As the world has finally woken up to discuss the real colourism issues facing our world today, Kenya is no exception. One might think as an African country, issues of racism, colourism, and privilege are not very prevalent, but rather on the contrary.
Growing up in Mombasa, a beautiful coastal city, I learnt of the different privileges that our communities believed in. Mombasa holds a large Arab population as a result of the Arab traders coming from the Arab peninsula in the 1st century. As a Barawa, whose parents and grandparents came from various regions in the Horn of Africa, it was easy to identify me as an Arab because of the colour of my skin. However, or at least as far as I know, the percentage of Arab in me is very little compared to my Somali roots.
Colourism [noun] – prejudice or discrimination against individuals with a dark skin tone, typically among people of the same ethnic or racial group
The assumptions of one’s skin colour has placed lighter shades as the ‘prettier’ or ‘most wanted’ compared to darker shades. Eurocentric beauty standards that emulate lighter or whiter shades – associated as more beautiful and prosperous – has created a generation of native Kenyans who are struggling to reach impossible and unwanted beauty standards.
Years of social conditioning and systematic oppression has left a false sense of identity where wealth and racial hierarchies are vivid in every format. Certain communities and hospitality venues are known to deny bookings to Africans or people with non-white names compared to white settlers and expatriates from European countries. Although some of these hospitality venues are owned by the white settlers, the same behaviour is engrained in privileged Africans.
The persistence of white privilege is still very much prevalent and alive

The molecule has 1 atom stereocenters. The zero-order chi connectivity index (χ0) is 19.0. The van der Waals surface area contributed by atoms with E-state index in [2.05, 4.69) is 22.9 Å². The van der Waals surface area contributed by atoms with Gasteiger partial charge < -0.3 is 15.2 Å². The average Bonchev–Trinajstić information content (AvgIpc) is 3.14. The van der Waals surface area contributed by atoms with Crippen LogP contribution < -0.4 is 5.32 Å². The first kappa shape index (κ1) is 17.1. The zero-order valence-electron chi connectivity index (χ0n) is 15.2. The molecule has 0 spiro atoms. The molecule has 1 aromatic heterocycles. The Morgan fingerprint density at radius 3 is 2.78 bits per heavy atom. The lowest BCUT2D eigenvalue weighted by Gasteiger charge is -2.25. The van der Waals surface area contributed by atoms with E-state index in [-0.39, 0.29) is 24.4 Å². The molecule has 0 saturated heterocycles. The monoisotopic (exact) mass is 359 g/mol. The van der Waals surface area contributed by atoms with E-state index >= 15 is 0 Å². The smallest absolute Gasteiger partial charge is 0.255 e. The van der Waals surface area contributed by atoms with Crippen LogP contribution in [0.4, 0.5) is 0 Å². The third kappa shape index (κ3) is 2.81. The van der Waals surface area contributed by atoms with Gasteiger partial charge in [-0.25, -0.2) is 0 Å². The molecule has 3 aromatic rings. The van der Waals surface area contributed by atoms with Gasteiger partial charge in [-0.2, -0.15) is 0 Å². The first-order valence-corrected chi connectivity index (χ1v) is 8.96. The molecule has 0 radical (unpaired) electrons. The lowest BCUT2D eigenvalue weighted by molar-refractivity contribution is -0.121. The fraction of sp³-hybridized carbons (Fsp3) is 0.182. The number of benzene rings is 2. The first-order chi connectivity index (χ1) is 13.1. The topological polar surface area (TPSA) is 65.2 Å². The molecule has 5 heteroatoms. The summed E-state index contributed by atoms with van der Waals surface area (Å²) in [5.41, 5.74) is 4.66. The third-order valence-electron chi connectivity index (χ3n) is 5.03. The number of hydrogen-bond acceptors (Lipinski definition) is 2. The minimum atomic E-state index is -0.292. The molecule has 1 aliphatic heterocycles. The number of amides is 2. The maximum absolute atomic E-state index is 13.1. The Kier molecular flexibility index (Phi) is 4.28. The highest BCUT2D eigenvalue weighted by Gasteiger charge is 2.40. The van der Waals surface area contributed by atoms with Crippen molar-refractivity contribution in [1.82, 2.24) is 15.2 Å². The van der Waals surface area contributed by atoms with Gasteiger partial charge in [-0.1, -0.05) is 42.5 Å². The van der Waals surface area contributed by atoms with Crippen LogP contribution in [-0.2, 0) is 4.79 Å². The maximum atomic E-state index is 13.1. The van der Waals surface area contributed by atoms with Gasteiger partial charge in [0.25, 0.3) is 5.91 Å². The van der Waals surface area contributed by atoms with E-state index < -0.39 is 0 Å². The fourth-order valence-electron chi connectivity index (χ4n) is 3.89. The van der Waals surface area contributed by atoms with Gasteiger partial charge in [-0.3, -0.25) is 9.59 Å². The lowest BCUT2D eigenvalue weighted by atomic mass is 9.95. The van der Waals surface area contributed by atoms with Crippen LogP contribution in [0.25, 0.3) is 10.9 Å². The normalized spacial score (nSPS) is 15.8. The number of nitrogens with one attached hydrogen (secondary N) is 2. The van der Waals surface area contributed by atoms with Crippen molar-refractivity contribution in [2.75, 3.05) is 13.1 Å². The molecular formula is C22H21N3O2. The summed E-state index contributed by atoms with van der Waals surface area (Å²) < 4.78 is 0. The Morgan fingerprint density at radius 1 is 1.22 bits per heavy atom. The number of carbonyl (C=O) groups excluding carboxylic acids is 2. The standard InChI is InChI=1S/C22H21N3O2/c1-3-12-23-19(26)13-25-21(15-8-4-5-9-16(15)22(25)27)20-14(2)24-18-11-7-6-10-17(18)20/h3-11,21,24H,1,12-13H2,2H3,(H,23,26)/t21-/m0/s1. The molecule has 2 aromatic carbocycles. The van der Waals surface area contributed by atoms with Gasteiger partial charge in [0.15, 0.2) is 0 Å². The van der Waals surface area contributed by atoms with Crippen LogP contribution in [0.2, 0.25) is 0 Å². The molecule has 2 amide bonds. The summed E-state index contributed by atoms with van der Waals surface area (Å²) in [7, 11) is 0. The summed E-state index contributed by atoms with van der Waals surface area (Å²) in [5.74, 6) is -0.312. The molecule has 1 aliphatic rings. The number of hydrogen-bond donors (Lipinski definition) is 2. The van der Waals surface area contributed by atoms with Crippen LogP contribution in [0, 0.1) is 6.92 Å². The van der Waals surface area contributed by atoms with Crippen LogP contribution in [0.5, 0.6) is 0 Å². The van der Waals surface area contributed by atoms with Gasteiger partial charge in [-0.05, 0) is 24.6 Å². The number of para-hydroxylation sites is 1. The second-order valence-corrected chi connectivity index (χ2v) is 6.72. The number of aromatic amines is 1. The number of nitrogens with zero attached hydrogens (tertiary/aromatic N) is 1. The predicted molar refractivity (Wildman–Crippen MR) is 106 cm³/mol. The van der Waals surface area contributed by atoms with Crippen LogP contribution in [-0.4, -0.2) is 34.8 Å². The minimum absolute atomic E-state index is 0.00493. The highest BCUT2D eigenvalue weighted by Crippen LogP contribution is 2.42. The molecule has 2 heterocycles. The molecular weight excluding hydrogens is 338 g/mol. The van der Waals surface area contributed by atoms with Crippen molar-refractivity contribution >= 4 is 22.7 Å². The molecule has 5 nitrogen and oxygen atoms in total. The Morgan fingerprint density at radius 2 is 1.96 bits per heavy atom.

The need for Kenyans to wake up and realise that we are treating our own with disrespect and disgust is rooted at the highest level of leadership such as the presidential level. In 2016, students from a private school Pembroke House, and a public school Titus Ngoyoni, both visited the State House (President’s official house). Pembroke House students are made up of majority white students who were sat on chairs with a red carpet, while the public school Titus Ngoyoni, consisting of native Kenyans and Somali students, did not receive any form of red carpet or chairs and were left standing and squatting.
This begs the question – what type of environment do we want our children to grow up in when our own leaders are enforcing these racist notions? The persistence of white privilege is still very much prevalent and alive 60 years after the end of colonisation. Acknowledging the new voices and various efforts such as woke culture and the new wave of social media that has helped to plant the seeds necessary for change to happen, the late millennials and generation Z have set out positive advents on the horizon.
Sincere thanks to this blog post writer who wishes to remain anonymous.
Image shows the face of a black girl separated into four skin tones. Photo credit: JRNOLA.org